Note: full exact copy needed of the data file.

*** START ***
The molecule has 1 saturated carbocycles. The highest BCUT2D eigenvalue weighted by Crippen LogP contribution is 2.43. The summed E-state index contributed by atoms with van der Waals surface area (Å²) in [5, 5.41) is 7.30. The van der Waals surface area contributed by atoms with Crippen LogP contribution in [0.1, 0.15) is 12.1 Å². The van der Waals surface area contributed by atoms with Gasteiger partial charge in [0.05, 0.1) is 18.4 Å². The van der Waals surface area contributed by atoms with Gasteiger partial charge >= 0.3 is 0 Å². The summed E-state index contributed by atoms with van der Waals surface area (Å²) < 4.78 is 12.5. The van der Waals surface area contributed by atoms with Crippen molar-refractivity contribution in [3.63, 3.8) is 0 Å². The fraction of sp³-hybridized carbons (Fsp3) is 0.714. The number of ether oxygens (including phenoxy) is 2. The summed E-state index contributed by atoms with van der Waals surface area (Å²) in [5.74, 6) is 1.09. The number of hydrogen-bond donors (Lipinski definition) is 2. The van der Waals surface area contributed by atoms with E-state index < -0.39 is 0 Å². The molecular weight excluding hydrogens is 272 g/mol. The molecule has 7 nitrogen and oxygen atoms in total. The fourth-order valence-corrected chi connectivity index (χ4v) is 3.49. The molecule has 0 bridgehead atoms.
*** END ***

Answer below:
The molecule has 1 saturated carbocycles. The highest BCUT2D eigenvalue weighted by Crippen LogP contribution is 2.43. The summed E-state index contributed by atoms with van der Waals surface area (Å²) in [5, 5.41) is 7.30. The van der Waals surface area contributed by atoms with Crippen LogP contribution in [0.1, 0.15) is 12.1 Å². The van der Waals surface area contributed by atoms with Gasteiger partial charge in [0.05, 0.1) is 18.4 Å². The van der Waals surface area contributed by atoms with Gasteiger partial charge >= 0.3 is 0 Å². The summed E-state index contributed by atoms with van der Waals surface area (Å²) < 4.78 is 12.5. The van der Waals surface area contributed by atoms with Crippen molar-refractivity contribution in [3.63, 3.8) is 0 Å². The fraction of sp³-hybridized carbons (Fsp3) is 0.714. The number of ether oxygens (including phenoxy) is 2. The summed E-state index contributed by atoms with van der Waals surface area (Å²) in [5.74, 6) is 1.09. The number of hydrogen-bond donors (Lipinski definition) is 2. The van der Waals surface area contributed by atoms with E-state index < -0.39 is 0 Å². The molecular weight excluding hydrogens is 272 g/mol. The molecule has 7 nitrogen and oxygen atoms in total. The fourth-order valence-corrected chi connectivity index (χ4v) is 3.49. The molecule has 0 bridgehead atoms.